w..

    • Thanks Walter! I’ve used PTGui, Autopano Pro, and Panorama Studio 3 Pro. The one I use most often is Panorama Studio 3 Pro because I find it the easiest and most user friendly, and I like the stitching results. But there are some scenes that stitch better in PTGui, and some that stitch better in Autopano, and some that stitch better in Panorama Studio 3 Pro.

      Best regards,
      Mic

  • Nice to see this video, I have a Nodal Ninja mkIII coming in the mail tomorrow, and am also already using Panoramastudio 3 Pro.

    I’ve done some multi-image pano’s upto now, using both my Panasonic G6 camera and the ‘front’ lens of the Kodak 4KVR360 mounted on makeshift nodal rotators made of parts of stabilizers and camera brackets. It worked surprisingly well, with only minor stitching errors or none at all. But they were a hassle and a pain in use so now I’ve ordered a Ninja.

    I’ll be using my new G80 with the 14-140 (= 28-280 in 35mm) lens on it, but am considering getting a really wide-angle like a 7mm (14mm).

    One thing about Panoramastudio: do you know how to add nadir/zenith in them? I usually make a multi-row pano with the top and bottom row covering nadir and zenith, but you took care of shooting top/bottom photo’s, so did you use them?

  • How come Matterport is not included? It’s on the expensive side of the spectrum for sure but it’s an all in one solution to consider.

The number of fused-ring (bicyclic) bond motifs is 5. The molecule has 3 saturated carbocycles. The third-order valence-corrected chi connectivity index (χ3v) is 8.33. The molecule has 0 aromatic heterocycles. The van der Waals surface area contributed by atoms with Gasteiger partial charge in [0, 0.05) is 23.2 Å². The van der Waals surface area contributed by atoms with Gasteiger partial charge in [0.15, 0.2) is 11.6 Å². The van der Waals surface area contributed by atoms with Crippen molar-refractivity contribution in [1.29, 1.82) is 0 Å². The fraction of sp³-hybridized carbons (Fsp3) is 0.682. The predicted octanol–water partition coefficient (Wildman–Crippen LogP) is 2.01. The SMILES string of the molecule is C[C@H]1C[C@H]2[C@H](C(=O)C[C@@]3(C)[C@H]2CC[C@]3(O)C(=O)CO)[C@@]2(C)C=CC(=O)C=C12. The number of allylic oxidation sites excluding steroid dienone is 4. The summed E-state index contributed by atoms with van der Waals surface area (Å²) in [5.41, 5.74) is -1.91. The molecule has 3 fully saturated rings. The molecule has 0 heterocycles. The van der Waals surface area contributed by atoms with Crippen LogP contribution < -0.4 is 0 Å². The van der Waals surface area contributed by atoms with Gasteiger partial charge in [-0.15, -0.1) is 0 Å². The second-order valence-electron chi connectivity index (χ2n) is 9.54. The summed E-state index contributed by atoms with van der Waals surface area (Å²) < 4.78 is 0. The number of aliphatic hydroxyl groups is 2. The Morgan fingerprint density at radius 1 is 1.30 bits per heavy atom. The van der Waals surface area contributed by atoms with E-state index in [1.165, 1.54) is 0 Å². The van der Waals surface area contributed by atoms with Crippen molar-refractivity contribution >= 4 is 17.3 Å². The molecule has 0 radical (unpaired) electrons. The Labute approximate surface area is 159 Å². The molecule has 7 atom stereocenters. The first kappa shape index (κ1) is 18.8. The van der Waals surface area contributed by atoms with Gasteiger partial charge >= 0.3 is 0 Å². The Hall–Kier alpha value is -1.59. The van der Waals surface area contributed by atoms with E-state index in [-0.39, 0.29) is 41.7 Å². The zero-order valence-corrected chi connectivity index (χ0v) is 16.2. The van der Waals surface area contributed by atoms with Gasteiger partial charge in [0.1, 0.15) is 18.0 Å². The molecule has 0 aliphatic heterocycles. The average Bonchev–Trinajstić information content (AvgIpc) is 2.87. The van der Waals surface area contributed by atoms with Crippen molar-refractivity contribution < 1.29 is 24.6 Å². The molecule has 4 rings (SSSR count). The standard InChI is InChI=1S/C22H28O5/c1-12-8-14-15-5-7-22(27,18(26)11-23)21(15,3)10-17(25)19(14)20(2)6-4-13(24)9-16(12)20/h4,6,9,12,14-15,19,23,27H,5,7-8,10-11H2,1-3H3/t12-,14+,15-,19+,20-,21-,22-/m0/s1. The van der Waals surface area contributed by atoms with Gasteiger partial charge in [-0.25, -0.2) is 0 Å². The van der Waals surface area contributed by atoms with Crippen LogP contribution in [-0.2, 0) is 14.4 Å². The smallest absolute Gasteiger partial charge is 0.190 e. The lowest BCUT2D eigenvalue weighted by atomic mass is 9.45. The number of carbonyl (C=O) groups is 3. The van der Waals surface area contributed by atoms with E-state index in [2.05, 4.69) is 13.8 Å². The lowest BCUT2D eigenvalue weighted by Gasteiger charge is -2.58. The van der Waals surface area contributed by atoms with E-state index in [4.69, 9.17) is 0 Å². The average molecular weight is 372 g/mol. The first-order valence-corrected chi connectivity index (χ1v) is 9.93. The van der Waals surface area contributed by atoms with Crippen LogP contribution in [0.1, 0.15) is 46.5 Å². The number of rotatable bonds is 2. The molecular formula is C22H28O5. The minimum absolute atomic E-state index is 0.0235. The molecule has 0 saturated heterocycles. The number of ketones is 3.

• Indeed, Matterport should be included, although it is of a different magnitude altogether. I work for a transport firm and sometimes see boxes with ‘Matterport’ written on them. Knowing what’s in them makes me instinctively treat those with even more repect then all others 🙂

      • Super curious why it didn’t make the cut, and if the results are even worth it anymore as compared to some other all-in-one cameras, albeit the Insta360one stands out by comparison. Then of course you have to weigh and compare hosting packages and costs.

  • Hi Mic
    I’ve been playing around 360° photography for a while… First i would like to thank you for your hard work making the world discover this unique universe. I am using a Nikon D7100 + 10.5mm Fisheye, and Autopano Giga and Panotour softwares. Just bought an Panono camera and started playing around with it. My biggest concern is about the stitching process of the Panono when there is objects near by. I am pretty happy with the Panono and intent to use it for creating virtual tours in a near future. My “mentor” is a french photographer named Arnaud Frich, who’s got a website about panoramic photography in french (my native tongue) and english: https://www.panoramic-photo-guide.com/. You can even find some tutorials on Youtube from this guy. I’ve learned a lot a few years ago… Please keep going and hold on !